Innovation not isolation: regional palliative care responds to local need

  • Little Haven Palliative Care Market Place with outside musical performers

Little Haven Palliative Care Market Place

Dr John Rosenberg RN PhD, Senior Lecturer (Nursing), University of the Sunshine Coast QLD
Sue Manton OAM RN, CEO Little Haven Palliative Care, Gympie QLD
Kelly King RN, Clinical Nurse Little Haven Palliative Care, Gympie QLD
Issue
FacebookTwitterEmailComments

Providing community palliative care in a regional area is challenging. Providing 24hour support 365 days a year by scheduled and ad hoc home visits, even more so.

Chronic under-resourcing and physical distances to specialist care demands a local response when centralised healthcare systems are unable to deliver accessible care. While many regional Australian towns simply go without community palliative care services, in Gympie QLD a unique service has a longstanding presence in the town. Little Haven Palliative Care emerged 40 years ago when a local pioneer saw a need for palliative care and responded, giving rise to a unique model of care that blends healthcare provision with a deeply embedded place in the community.

There are several inpatient hospices found in regional Australia, where the local community has raised funds to establish the building for patient care. But providing specialist community based palliative care to people living, dying, caregiving and grieving at home is uncommon.

A recent evaluation by the University of the Sunshine Coast of Little Haven’s model of care shows Little Haven possesses all the structural elements found in optimal models of community palliative care services. Despite its relative isolation and history of inconsistent government funding, Little Haven provides a holistic, person-centred, multidisciplinary service, delivering specialist palliative care and ongoing bereavement support.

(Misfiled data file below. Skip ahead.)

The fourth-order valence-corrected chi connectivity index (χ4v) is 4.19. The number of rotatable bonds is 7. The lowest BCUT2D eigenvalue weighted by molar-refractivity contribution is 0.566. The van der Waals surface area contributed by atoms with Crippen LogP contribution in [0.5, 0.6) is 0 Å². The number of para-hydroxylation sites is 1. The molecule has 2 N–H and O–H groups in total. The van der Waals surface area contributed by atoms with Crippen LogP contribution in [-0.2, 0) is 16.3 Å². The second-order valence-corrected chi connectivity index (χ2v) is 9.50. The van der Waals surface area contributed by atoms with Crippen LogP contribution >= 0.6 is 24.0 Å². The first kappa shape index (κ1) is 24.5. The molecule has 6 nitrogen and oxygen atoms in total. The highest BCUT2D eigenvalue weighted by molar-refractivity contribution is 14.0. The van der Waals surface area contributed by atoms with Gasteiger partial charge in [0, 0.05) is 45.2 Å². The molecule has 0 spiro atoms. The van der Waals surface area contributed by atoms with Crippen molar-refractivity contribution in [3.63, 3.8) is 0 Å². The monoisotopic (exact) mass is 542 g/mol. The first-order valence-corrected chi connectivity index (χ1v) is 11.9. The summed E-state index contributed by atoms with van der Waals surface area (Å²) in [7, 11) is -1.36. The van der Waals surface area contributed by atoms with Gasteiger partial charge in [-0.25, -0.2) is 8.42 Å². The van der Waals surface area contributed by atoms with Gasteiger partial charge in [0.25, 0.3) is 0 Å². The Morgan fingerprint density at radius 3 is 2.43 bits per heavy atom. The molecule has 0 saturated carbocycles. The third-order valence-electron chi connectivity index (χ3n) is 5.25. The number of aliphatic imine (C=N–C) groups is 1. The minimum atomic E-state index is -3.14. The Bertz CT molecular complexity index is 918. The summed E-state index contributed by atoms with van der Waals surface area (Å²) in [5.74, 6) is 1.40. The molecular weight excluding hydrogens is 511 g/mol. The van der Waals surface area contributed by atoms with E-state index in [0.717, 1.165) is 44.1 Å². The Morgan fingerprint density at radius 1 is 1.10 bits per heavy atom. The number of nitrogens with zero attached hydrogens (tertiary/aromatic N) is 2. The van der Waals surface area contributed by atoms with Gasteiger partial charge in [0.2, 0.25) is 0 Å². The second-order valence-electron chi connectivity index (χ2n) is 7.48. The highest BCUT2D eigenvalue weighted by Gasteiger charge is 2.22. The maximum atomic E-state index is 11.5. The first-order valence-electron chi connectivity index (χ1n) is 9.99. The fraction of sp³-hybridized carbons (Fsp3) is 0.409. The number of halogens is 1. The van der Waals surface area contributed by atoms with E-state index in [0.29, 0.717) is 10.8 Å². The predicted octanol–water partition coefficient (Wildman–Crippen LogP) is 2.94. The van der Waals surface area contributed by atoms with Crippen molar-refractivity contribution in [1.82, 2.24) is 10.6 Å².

Uncommonly in this sector, it accepts all referrals regardless of how early in the illness trajectory the person is; it provides these services without charge to its users. It has strong, established links to local General Practitioners and pharmacists, and leads case-management with other service providers. Little Haven is flexible in its capacity to meet patients’ needs on a day-to-day and overarching basis, and in its support of patients’ preferences for care at home and, where possible, death at home.

Community-based models of care like this bring measurable cost savings to the healthcare system through the provision of palliative care at home versus hospital. This cost benefit, however, is not typically passed on to community-based service providers, who continue to be underfunded by government and rely heavily on fundraising.

It’s the way Little Haven is embedded in the Gympie community that is truly innovative, offering an approach other regional centres might consider. This integration goes beyond being ‘located in’ and ‘for’ the town and surrounding districts. This model of care demonstrates a service ‘from’ and ‘of’ the community, built from the grassroots in response to local need. After decades of operation, it is situated deeply within its community and upholds its responsibility to that community. It recruits a stable cohort of dedicated volunteers and clinicians. And the sense of mutual accountability is palpable.

Little Haven is viewed by locals as ‘their’ service which they support financially, voluntarily and publicly. In turn, Little Haven personnel express their sense of accountability to the communities they support; as one staff member put it: “I think our responsiveness comes from that community connection. We feel a responsibility to our community, because we’re part of the community…. When I work for Little Haven, I think ‘what does the community expect of us?’ and they don’t expect us to put someone off. If somebody reaches out to us and wants our support, then we give them our support”.  This might be why it is known for going ‘above and beyond’ what might otherwise be provided – more than just a service, it is a partner in the journeys of living, dying and grieving that are experienced in this community.

 

 

Comment Count
0

Add new comment